Take a second to pause before pressing the unfriend button

Win Su

I have come across several articles in the past couple of months that attempt to teach people how to delete Facebook friends they are no longer in touch with.  

I would ask you to think twice before “unfriending” someone on Facebook.

Three-hundred-thirty-eight, what does this number mean to you?  

According to a recent survey done by the Pew Research Center, the average number of Facebook friends an adult user has is 338.  

However, I have come to find that to be extremely baffling.

First of all, addressing the statistics, I, myself, have well over 338 friends on Facebook, and interestingly enough, almost all my Facebook friends are in the same boat.  

After some investigating—or rather, Facebook stalking—I found a Facebook friend of mine with 476 friends, which was the lowest number I stumbled upon.  

After some further digging—or rather, creeping—I found one reaching 5,000 friends, which I believe to be the limit on how many friends you can have on Facebook. 

Furthermore, many of my other friends on Facebook were in the 1,000-to 2,000-friend range.

The question becomes whether we truly know all of our connections on Facebook.  

And the truth is, for me anyways, I do recognize all of them.

While I may not know their birthday or how many siblings they have, that information is just a couple keystrokes away. Another interesting number is 150, known  as Dunbar’s number. 

 Robin Dunbar, a British psychologist, deduced this to be the number of stable relationships a human being can maintain. 

 I definitely would not say that I maintain a “stable relationship” with every single friend I have on Facebook, but I would not call us strangers either.  

Because we are able to connect to people without having to physically be in the same location, we can interact with people without really “seeing” them.

But how is it, then, that we have more friends on Facebook than we have the capacity to maintain stable relationships with?  

Well, that is because our concept of “friend” has changed. 

Sure, a friend is still the person you talk to when you have a problem.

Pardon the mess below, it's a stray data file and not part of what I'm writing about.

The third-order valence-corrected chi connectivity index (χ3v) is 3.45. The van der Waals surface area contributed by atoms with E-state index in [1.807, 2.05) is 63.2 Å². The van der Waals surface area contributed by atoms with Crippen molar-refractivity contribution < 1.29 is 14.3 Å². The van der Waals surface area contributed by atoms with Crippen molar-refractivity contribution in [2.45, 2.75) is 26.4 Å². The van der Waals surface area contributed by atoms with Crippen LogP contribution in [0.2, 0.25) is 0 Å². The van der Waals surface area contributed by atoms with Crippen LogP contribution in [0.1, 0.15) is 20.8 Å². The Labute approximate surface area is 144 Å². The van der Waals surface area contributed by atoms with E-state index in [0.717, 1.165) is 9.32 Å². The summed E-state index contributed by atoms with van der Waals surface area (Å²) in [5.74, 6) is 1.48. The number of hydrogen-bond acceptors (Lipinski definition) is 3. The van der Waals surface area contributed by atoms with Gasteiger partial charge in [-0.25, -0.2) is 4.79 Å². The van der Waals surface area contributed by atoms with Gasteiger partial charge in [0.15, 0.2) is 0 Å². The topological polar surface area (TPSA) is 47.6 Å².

However this definition also refers to an acquaintance that you share a connection with, or as the Oxford Dictionary puts it, “a bond of mutual affection.”  

While we are still maintaining the 150 relationships, we also have an outer circle of relationships with whom we may converse  about that class we missed or just to ask a random question about something on campus.   

And that is exactly why you should not unfriend someone you may not have talked to in the last two years.

Honestly, I do not believe it is humanly possible to have a conversation with every single Facebook friend. 

 I do not think anyone has the cognitive power to carry on 338 conversations simultaneously—let alone 150—assuming you have the mean number of friends.  

This is also assuming you have a life off of your laptops and mobile devices. 

The relationships we have change all the time.  

The moment we left home for college, the group of people closest to us changed drastically.  

As much time as we spend on the Internet, we are still reminded that our physical location and proximity have a lot to do with who we become close to and the connections that we make with others.        College therefore fosters an environment in which our close friends are those living in our dorms, eating in the same dining halls and sitting next to us in class. What the Internet has done is that it has allowed us to hold onto the connections that are most meaningful. 

 We are able to maintain relationships with our childhood friends and relatives, regardless of where they may reside.  Facebook and social networks have basically shrunk the world in which we live in. wThe problem with having a large number of connections that you are unable to maintain actually stems from jumping to conclusions about who you want to be connected to. A recent article I read stated that Facebook is for the people that you already know, whom you would stop and say hello to if you bumped into them at a party or walking down the street.  

And I totally agree with that statement.

So instead of unfriending all the people you may have forgotten about, think twice before adding someone as a friend on Facebook. Think about whether or not you would actually care about their posts that will show up on your news feed if you add them as a friend.  

Another easy way is to let the friend request sit for about a week.  

If you do not remember the request, then let it go.The result is that you will get a selection of Facebook friends that you care about and seek to maintain a relationship with.  With our lives becoming ever so public, it is beneficial to remember how we make connections with people in our lives.